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Solid, from next to and behind the plate

Zephyrhills catcher Brooks Boyette is a pitcher's best friend when the ball lands at 58 feet. But his offensive numbers also are a big reason the Bulldogs are two wins from a state title.


© St. Petersburg Times, published May 14, 2000

ZEPHYRHILLS -- There is a baseball-sized bruise on one arm, his throwing elbow is sore and he can tell you how and when the little pieces of skin were nicked off his shins.

Brooks Boyette loves being a catcher.

"You're in on every play," the Zephyrhills senior said. "I like blocking balls in the dirt. I try to keep the pitchers from having as many wild pitches as possible."

A pitcher's take?

"That's the dumbest position on the field," Boyette's friend and senior pitcher/infielder Graham Taylor said jokingly. "If he's dumb enough to get back there, he's dumb enough to take a beating."

In reality, Boyette has been invaluable, not only as insurance for Bulldogs pitchers, but as a batter able to pummel opponents' pitching.

Boyette is hitting .441 with 32 RBI, 50 runs, 7 home runs and leads Zephyrhills with 16 steals. He will start behind the plate Wednesday when the Bulldogs (31-2) play Jacksonville Bishop Kenny (33-1) in the Class 4A semifinals at Legends Field in Tampa.

"Brooks is going to come up big in every situation," Taylor said. "You can't really say he's better at catching than he is at hitting because he's a star at both. If you want Brooks to make a big play behind the plate, he's going to make a big play. If want him to come through with a big hit, he's going to get a big hit."

But when Boyette recalls his freshman season, he remembers himself as a skinny kid that couldn't run very well.

Though Boyette was one of three ninth-graders (Brett Cimorelli and Jossie Aponte were the others) that earned starting varsity spots, he often found himself on the bench when it came time to bat.

"I didn't like it at all," Boyette said. "I wanted to hit. I knew I would hit the ball if I got a shot. Sometimes I'd get up there, I may get a couple of at-bats a week, and it was tough for me. It was probably best for the team at the time. We had a lot of seniors on the team. They batted for me. They did a good job. It was a good move on the coaches part but I wanted to hit."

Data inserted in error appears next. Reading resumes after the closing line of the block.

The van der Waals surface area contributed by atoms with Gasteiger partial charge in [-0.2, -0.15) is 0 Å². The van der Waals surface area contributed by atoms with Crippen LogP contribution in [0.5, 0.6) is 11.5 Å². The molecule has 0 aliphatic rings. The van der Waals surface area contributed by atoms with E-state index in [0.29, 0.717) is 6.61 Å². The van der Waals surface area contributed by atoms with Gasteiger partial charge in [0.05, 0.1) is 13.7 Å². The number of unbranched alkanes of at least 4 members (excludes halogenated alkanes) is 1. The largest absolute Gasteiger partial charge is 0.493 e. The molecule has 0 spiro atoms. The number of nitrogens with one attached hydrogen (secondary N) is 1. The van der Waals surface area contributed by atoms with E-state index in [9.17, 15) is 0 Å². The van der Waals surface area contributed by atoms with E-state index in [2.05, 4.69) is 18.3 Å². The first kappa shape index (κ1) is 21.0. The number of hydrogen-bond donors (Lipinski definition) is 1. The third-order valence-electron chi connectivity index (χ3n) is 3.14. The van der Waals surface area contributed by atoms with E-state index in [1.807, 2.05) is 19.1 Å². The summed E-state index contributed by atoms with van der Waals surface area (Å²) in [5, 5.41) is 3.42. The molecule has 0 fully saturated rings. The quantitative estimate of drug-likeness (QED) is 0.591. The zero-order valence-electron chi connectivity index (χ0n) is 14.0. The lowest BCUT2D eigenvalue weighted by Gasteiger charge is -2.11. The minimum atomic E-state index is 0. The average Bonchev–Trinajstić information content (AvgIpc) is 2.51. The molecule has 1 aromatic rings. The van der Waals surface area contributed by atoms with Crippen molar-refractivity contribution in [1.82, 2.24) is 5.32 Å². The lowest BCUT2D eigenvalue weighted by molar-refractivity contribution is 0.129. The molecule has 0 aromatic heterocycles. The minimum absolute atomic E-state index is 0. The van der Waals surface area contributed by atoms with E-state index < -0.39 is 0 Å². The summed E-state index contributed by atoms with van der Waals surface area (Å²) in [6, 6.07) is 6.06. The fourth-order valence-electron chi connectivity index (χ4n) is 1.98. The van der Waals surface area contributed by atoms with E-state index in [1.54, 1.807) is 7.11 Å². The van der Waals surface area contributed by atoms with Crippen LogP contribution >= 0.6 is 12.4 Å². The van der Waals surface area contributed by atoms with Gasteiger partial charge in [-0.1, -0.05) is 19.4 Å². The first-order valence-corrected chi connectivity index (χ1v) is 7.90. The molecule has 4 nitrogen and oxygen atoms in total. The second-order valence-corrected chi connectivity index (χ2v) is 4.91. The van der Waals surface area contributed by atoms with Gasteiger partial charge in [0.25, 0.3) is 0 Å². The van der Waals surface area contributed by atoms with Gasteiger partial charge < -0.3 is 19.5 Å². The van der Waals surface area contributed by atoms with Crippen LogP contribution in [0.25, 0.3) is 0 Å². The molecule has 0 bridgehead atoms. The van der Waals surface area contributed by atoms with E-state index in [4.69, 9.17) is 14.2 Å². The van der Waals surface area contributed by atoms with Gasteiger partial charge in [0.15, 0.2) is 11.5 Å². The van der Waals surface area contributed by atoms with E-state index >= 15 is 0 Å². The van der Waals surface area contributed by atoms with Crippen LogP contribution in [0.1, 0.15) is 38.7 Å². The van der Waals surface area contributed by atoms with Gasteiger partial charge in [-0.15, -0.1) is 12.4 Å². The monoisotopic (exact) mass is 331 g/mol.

Thinking more power at the plate would get him into the batting order, Boyette devised a five-day workout plan the next season.

"I wanted to get stronger," Boyette said. "The stronger you are, the less effort you have to put in to swing the bat. The stronger you are, the better you play the game."

He started his sophomore season and hit .353 with 21 RBI. Last season he established himself as one of the county's best while still adhering to his workout regimen. Boyette batted .429 with 7 HRs, 31 RBI and 42 runs. This season he has pushed his stats even higher and his body even further.

Boyette, who finished seventh in the state weightlifting meet in March, has gained the approval and respect of his teammates and coach for his work ethic.

"He's always been a hard worker, a hard-nosed type of kid," Zephyrhills coach Bruce Cimorelli said. "He gives you 100 percent, blocks balls exceptionally well. He'll go through a wall for you."

When he's behind the plate, Boyette is busy framing pitches, talking to umpires about calls and strike zones and analyzing his pitchers.

Always analyzing.

"I feel like I communicate real well with the pitchers," Boyette said. "I can tell if they're doing something a little different than they normally do and that it's having an effect on the way they're pitching. They listen to me."

Though his career will continue next year at Hillsborough Community College, Boyette wants nothing more than to end his four years at Zephyrhills with a state championship.

"I could care less if I went 0-for-4 with four strikeouts as long as we win," he said. "I want to win. We want that ring. Ever since the beginning of the season we've been thinking about that. That would be great. That's something to show for four years of hard work."

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